Superman is the first and best-known superhero, creating the genre in Action Comics #1 in 1938. Since then, there have been many stories written about the Last Son of Krypton, leading to the character being adapted to radio, television, film, and books. Today, a look at the first Superman feature film, 1951’s Superman and the Mole Men.

Prior to 1951, there had been theatrical Superman releases, but they were serials run before the main feature, much like the 1943 Batman series. Superman and the Mole Men was a low budget film, not quite running an hour. The movie starred George Reeves as Clark Kent and Superman, Phyllis Coates as Lois Lane, Walter Reed as Bill Corrigan, Ray Walker as John Craig, and Jeff Dorey as Luke Benson. Reeves and Coates would go on to reprise their roles in Adventures of Superman, Reeves for the entire run and Coates for just the first season. The popularity of the series made getting other roles difficult for them both, being typecast as Clark and Lois.

The movie begins with Clark and Lois arriving in the town of Silsby, population 1430 and home to the world’s deepest oil well. The well is the draw for the Daily Planet’s top reporters, but they discover that the well is being shut down. Corrigan, the foreman, isn’t forthcoming on why, not to Lois and Clark, not to company PR rep John Craig, and not to his workers, who are wondering why the expensive tools are being buried. Lois feels like the trip is a waste. Clark feels there’s another story brewing. Corrigan isn’t forthcoming, though.

That night, while the visitors from Metropolis are at the Silsby Hotel, a second set of visitors arrives, coming up from the sealed well. Short, misshapen, they skulk around, eventually finding their way to the seventy-year-old security guard. The guard is found the next morning, dead. A doctor called in rules that he died of a heart attack. Given his age, it’s a reasonable call, except Clark notices that the guard’s tangerines are glowing, and the bag they came in is halfway across the room.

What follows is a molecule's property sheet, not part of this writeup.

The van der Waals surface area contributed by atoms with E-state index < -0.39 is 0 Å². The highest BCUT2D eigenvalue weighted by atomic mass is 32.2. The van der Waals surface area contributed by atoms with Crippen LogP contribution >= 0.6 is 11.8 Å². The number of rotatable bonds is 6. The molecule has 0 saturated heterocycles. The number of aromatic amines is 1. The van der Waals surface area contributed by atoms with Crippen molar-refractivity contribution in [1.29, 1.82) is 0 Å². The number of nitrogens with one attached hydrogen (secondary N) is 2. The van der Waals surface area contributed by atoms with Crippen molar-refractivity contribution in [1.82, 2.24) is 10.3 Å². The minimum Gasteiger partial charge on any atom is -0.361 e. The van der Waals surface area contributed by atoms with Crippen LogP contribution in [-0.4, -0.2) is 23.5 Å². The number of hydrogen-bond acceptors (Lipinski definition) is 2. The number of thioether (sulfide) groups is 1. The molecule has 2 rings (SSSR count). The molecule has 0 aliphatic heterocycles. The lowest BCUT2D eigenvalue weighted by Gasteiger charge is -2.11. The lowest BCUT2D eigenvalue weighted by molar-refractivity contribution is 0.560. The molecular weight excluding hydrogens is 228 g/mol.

Clark pushes Corrigan on why the well is being closed. Corrigan comes clean; the well is deep, about six miles deep. The company kept going after finding a pocket of natural gas, hoping to find an oil gusher. Instead, the drill brought up goo that glows in the dark. Without a Geiger counter, it’s hard to tell if the goo is radioactive radium or just naturally phosphorescent. Corrigan also tells Clark that the drill suddenly hit a hollow pocket at about six miles down.

Alone, Lois starts to place a phone call. She’s interrupted by the visitors from below. The scream alerts Clark and Corrigan, who rush over to see what happened. They find Lois alone, but she describes what she saw. The group returns to Silsby, where news of the Mole Men is travelling like gossip.

Luke Benson isn’t one to let anything terrorize his hometown and will do what it takes to stop the Mole Men, including inciting a near-riot. The Mole Men, though, are peaceful. A young girl sees them and invites them into her room, where they play. It’s only when the girl’s mother comes into the room and sees the Mole Men that the situation turns worse.

The mother’s screams alert the town, and the mob rushes off to go after the creatures. Clark disappears, to Lois’ dismay, but she follows the story and the mob down the street. When she arrives, Superman is already there. The townsfolk, apparently not getting the Daily Planet, reacts badly, and they try to shoot Superman. Benson tries to punch Supes, earning a sore hand in the process. Superman disarms the mob, bending one rifle in half.

The Mole Men flee. Benson and his henchmen take a pack of hounds to try to find them, resulting in a chase across the desert to a reservoir. Superman catches up and warns Benson of what could happen. The Mole Men may be radioactive and if they fall into the reservoir, they will pollute the town’s drinking water. Benson and his cronies ignore the warning. One shoots a Mole Man. In a flash, Superman is off to catch him before he falls into the reservoir. The other Mole Man escapes, for now.